Fortunately, though, Peart was able to mobilize Rush’s management infrastructure to help shepherd the project along. His manager, Ray Daniels negotiated with the record company. Liam Birt, Rush’s tour manager looked into travel and lodging accommodations. Peart’s drum tech interfaced with the other drum techs for the various drummers who were enlisted. Even the art director who designs Rush album covers began to generate graphics – not to mention the legwork provided by Cathy Rich and her husband Steve Arnold, who worked directly with the musicians.
Amazingly, Peart had to make all the arrangements while on the road with Rush. “That added an extra special challenge,” he says. “But that’s the only way anything can happen in this world, really. You have to plan one thing while you’re doing another.” Once the wheels were in motion, Peart began to concentrate on sharpening his jazz technique. “I spent about a month just working on this style of music. We were still finishing off the Counterparts tour, and I’d be in the tuning room before the show, practicing. I worked with brushes a lot in the early part of the tour, just to explore something new. And for the last month, I just concentrated on this music, working on my rudimental stuff and playing softly.”
Once the tour concluded, Peart threw himself into his project, working directly with Cathy Rich to organize the line-up of drummers who would appear on the album, now titled Burning for Buddy. It proved to be more difficult than one might imagine. “We used a lot of drummers who had had been on the scholarship shows in the past,” Peart says, “because, of course, they had a proven record that they could play the music well. And that was certainly a criteria. The phrase I used was that the musicians had to be appropriate for the project in every sense. None of us could fill Buddy’s shoes, obviously, but each drummer had to live up to the music at least, that level of complexity and sophistication.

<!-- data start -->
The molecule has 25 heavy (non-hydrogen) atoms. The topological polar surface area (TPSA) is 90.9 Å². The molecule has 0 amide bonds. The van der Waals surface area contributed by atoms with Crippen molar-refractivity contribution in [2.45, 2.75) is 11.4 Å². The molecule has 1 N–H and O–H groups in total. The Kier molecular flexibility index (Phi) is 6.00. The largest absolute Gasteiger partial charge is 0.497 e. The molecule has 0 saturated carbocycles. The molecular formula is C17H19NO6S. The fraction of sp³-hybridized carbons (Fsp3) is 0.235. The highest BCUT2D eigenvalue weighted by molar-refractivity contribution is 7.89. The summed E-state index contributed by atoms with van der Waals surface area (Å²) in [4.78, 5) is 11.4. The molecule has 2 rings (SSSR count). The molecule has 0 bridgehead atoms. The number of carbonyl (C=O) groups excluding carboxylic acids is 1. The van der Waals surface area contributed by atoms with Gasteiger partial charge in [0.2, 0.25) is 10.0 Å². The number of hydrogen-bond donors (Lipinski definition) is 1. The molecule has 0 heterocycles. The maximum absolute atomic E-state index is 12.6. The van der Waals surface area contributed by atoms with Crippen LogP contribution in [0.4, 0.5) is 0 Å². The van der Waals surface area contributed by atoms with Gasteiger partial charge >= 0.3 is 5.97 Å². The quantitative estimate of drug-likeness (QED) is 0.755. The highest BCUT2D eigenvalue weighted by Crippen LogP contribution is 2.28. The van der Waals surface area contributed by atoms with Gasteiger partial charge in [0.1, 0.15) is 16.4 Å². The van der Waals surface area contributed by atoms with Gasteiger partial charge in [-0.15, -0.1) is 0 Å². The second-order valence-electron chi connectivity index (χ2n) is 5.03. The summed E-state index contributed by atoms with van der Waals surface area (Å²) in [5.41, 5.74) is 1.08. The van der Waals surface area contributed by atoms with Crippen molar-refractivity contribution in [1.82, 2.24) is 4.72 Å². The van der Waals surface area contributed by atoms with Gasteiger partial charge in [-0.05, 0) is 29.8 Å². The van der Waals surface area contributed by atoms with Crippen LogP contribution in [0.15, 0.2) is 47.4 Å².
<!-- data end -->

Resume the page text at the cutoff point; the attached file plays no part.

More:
“Some of them were naturally going to be good at it, like Smitty Smith or Gregg Bissonette, or people who do everything well, like Steve Gadd or Simon Phillips. Bill Bruford was another one that hadn’t done it before, but I thought he would be great. Matt Sorum was Cathy’s idea – he has a good background in music. I knew Kenny Aronoff’s experience was deep enough so that he’d be able to do it.
“There were drummers who were keen to be on the album, but just weren’t able to. Louie Bellson, for one, should have been on there, but he was in Europe at the time we were recording. Dennis Chambers and Vinnie Colaiuta had committed to do it, but they both happened to be in Europe at the time, and we only had those two weeks to record. Phil Collins was another guy that I really wanted to have, but he was in the middle of a tour between Houston and Mexico City at the time, so it was just not realistic for him to consider it – but he did respond very nicely. It was unfortunate that we couldn’t have them, because they really belonged there. As is happened we ended up with 20 great drummers. But we could certainly have had more.”